Transitioning from one role to another is relatively less difficult if you move within the same domain of expertise (e.g. Android Developer to iOS Developer, Front-End Developer to Android Developer, etc.) But when you change domains, you face a far greater challenge. That said, it can be done, and today we're going to see how!
In this article, I'll share my experiences, challenges, and learnings on my journey from Android Developer to Product Manager/Owner. Although I'll be talking about how I changed career paths within the context of these specific roles, the principles of how I went about it and what I learned are applicable to anyone wanting to transition to a new career.
Why I Wanted to Change Roles
When we want to move to a new career, it's often because a new situation illuminates an affinity we have with our desired path. In my context, I worked as a Mobile App Developer for Android for around four years, and during that time, I wore several different hats. I was required to think about projects from business, development, and management points of view because for several years, I was part of small start ups. This gave me the opportunity to gain a good grasp of the product side of projects, and I became very interested in the process.
It wasn't until I moved to a large organization where the team was more structured with the Agile Scrum methodology and everyone had their specific roles that I realized I am more inclined toward the role of Product Owner than Developer.
I had seen coworkers transition roles, and though these switches were mainly within the same domains, it was good to know my organization supported career transitions, and I began researching my desired career path seriously.
How Did I Approach My Career Change?
I started by reading several scrum.org books to learn more about the role. I also talked with my manager and shared my interest. He was really supportive and suggested that I make a move by going through an IT Business Analyst role, as it is more associated with the Product Owner role and would be a good way to make a smooth transition. All of this was just the beginning; much of the real work still lay ahead.
What Did I Do to Enhance My Skills?
We all know that actions speak louder than words, and it was time for me to put my plan into action. I began to study for, take, and pass well-reputed certifications like Professional Scrum Product Owner (PSPO I). I selected this particular certification because it does not expire and didn't require any mandatory training. I also took part in my company's internal rapid prototype project, working as a PO/BA for five weeks. I really didn't want that project to end, which just served to validate my interest in the role.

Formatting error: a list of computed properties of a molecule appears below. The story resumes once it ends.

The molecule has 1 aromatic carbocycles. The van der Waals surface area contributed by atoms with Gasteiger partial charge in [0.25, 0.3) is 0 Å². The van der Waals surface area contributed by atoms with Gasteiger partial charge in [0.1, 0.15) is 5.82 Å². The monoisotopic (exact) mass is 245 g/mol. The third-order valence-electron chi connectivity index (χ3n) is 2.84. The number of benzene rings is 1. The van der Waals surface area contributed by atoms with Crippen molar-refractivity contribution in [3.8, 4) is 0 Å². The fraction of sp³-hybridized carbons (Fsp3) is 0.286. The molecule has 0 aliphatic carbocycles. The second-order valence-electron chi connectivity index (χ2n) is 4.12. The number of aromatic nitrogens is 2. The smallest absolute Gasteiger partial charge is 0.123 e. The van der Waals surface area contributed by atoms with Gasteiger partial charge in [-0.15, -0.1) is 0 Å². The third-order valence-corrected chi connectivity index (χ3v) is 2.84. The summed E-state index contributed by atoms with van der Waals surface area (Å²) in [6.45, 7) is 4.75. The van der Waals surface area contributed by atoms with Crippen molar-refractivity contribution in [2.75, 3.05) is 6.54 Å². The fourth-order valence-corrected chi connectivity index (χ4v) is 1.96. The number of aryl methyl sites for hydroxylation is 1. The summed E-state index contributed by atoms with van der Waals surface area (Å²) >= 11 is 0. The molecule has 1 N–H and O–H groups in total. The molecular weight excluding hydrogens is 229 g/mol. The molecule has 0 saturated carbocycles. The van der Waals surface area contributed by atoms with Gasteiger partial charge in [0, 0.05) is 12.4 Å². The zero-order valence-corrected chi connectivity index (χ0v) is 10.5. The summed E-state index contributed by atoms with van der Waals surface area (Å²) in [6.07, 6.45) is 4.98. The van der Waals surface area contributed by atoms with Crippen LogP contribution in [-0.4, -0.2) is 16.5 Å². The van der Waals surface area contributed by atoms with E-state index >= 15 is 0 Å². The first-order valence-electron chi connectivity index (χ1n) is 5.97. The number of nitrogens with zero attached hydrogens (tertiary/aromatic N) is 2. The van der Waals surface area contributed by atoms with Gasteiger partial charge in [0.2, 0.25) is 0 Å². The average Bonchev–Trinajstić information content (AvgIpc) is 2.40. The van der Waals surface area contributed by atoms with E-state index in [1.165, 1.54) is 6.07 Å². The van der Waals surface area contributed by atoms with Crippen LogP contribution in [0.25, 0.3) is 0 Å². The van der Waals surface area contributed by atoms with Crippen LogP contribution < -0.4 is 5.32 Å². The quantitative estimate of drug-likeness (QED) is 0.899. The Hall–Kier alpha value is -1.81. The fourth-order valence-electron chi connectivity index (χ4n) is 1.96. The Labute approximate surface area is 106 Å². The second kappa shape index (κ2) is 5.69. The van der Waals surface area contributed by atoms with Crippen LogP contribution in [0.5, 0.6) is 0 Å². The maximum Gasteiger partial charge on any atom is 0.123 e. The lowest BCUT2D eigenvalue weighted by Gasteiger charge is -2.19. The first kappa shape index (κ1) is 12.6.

Openly discussing my goals with my manager led to an acquaintance with the director of BA and PO, and he suggested that I go through the BABOK guide from IIBA (International Institute of Business Analysis). I became a member of IIBA and researched another certification titled Entry level Certificate for Business Analysis (ECBA). I started preparation for this course as well and passed it on my first try. Again, this course has no expiration date, so I knew I wouldn't have to pay renewal fees.
All told, I passed two reputed certification courses and held an apprenticeship role for 5 weeks.
What did I learn from this process? Change often occurs when we actively work toward it and voice our goals to people who can help.
Where Am I Right Now?
As you've most likely surmised, I currently hold a job as a Product Manager at Avenue Code. But make no mistake -- the path wasn't easy. I received several rejections before getting the chance to interview.
Out of the hundreds of applications I submitted, I earned three face-to-face interviews. One of these was within my organization, and it did not work out. I received positive feedback from the other two interviews, however, and I chose to accept an offer at Avenue Code.
The most important takeaways are: keep working to gain knowledge of the field you want to go into, never stop learning about it, and be prepared for rejections since you're competing against candidates who already have experience in the domain. So be realistic, control what you can, and keep preparing for a potential interview. It only takes one breakthrough to achieve success!
Interested in more content like this? Check out Building a Career Path through Programming Books.
Ready to see what else is out there? Check out Avenue Code's open positions:
Aalap Patel is a Product Manager/Senior Business Analyst at Avenue Code. He brings 10 years of IT experience in a wide range of technical positions, including QA and Android Development, and he has acted as a Product Manager for the last 2 to 3 years. A Product Management enthusiast, Aalap holds PSPO 1 and 2 certifications. In his free time, he enjoys "Netflix and chill," and watching cricket.